COVID, Dem co-sponsor give latest bid to expand gambling in WA new life
With many wants and needs for Washington’s economic future right now, it looks like lawmakers may be more open to some things they weren’t ready to move on last year, among them, the expansion of sports betting beyond tribal casinos to also include cardrooms and racetracks.
It was a failed effort championed by Nevada-based Maverick gaming owner Eric Persson last year, who tried, unsuccessfully, to convince state lawmakers at the time that the state could benefit from tax dollars the expansion would produce. While Persson is trying to do the same this year, there are a few things that have changed since last time.
“The coronavirus impacted not just the state of Washington, but the entire world and we think that that $100 million in potential tax revenue is very salient. It’s very salient for Olympia, I think it’ll go towards a lot of good in this state,” said Persson.
The odds were stacked against Persson’s effort last year, especially with it coming so soon after the U.S. Supreme Court decision that cleared the way for legalized sports betting outside of Nevada. But things are different this time around, as Persson and his team have worked with city and state leaders about what this bill would and would not do, and the benefits it could have for the state both long and short term.
“We have a lot of momentum, and we’re just going to keep pushing forward and we’re going to keep working in the state. We’re going to keep being a great partner and we’re going to keep pushing for sports,” he said.
More Democrats are open to the idea this time around too, Senate Democratic Floor Leader Marko Llias co-sponsoring the newly-proposed bill.
“The amount of support we’ve gained through both the Olympia awareness as well as the statewide awareness is growing exponentially. You know, it’s no secret — we submitted a bill and ultimately, we weren’t successful. But in the time since we’ve been continuing to work with a lot of local mayors, a lot of the representation, we partner with Teamsters, 117, we think we’re going to have a broader support from labor,” said Persson.
“We are the largest private party to partner with the Teamsters in the state of Washington,” he noted – a feat he’s not shy about saying makes him proud.
Part of the reason for that support and growing support among policy makers is the way Maverick takes care of its workers, including good paying jobs.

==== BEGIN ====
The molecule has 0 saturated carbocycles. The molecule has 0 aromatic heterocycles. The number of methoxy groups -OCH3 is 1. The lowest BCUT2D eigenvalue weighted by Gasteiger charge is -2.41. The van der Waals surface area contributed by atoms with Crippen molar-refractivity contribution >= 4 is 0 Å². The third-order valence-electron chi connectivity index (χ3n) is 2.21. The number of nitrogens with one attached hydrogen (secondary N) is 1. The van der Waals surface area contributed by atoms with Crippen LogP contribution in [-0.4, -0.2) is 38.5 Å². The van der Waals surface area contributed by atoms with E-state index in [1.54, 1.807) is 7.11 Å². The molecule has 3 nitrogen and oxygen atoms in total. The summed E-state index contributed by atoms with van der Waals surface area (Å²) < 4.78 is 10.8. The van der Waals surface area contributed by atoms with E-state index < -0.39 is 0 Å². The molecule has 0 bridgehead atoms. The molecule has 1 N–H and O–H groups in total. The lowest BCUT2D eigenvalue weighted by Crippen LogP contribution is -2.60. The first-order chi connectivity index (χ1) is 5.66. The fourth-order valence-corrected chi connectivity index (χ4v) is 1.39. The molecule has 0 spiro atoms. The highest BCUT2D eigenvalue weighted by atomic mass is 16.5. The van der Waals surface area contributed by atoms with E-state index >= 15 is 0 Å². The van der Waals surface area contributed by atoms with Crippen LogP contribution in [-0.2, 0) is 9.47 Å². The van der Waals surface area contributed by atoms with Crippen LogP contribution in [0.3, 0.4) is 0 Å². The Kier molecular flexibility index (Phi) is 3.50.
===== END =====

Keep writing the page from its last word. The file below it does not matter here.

“We have over 2,000 team members making an average salary above $75,000,” he said, noting many more of those jobs would be created should the bill pass.
As a kid from Hoquiam, nothing would please Persson more than being able to help lift his hometown state out of the economic devastation the pandemic has caused.
“I love the state of Washington and I love Maverick gaming, and I believe that what we have is an opportunity to give what constituents want across the state and do a lot of good in a lot of different ways,” explained Persson.
“100 million bucks is 100 million bucks. It can go towards so many different things and in this time in this environment, it’s needed,” he added.
Here’s what he expects will happen should SB 5212 pass.
“What it is we’re proposing (is) a couple different things. One is $100,000 site license per licensee — there’s 45 cardrooms in the state, that’d be four and a half million bucks,” he explained.
“And then on top of it, it ends up being a 20% tax rate, or 10% is going to the state and 10% is going to the local constituents and or local cities,” he continued. “And that’s estimated to be around $100 million a biennium, so around $50 million a year.”
Some of the concerns that got in the way of the proposal last year included allowing online mobile betting, but that part of the bills has been removed this time, taking online sports betting off the table for the time being..
The language in this version caps sports betting to only the existing card rooms in the state, addressing concerns that this could lead to more of them opening.
As for potential risk for problem gambling:
“We’re market leaders in the state of Washington and at this point that’s unquestioned, so for example, we’ve created a data self-exclusion database. So if you come into one of our card rooms, and you’ve identified or we’ve identified you as having an issue, you are not able to come to any of our card rooms,” he explained, adding they hope the Native American tribes will join with them in that regard.
“We hope the Native Americans properties will opt into our database so that when someone self excludes from any casino or card room in the state of Washington, they won’t be able to just venue-shop and continue their issue. We know that is less than 2% of the population, but still, that’s 2% of the people who end up having an issue and so we want to be responsible.
Maverick donated nearly $200,000, to the Problem Gaming Commission this year, which Persson says is likely the largest donation they’ve ever had.
“We’re committed on this cause — like for the 98% of the customers come in, they spend about 50 bucks, we’re the Cheers bar and they’re there to socialize, and to talk to the dealers and talk to their friends. But for the people who it is an issue for, we want them to get help, we want them to be responsible, and so from our perspective, having a statewide self-exclusion policy would be a win-win,” Persson stressed.
Should the bill be approved, the new law would not kick in until after the current government compact agreements are worked out with the Tribes who got the right to allow sports betting in a bill passed last session.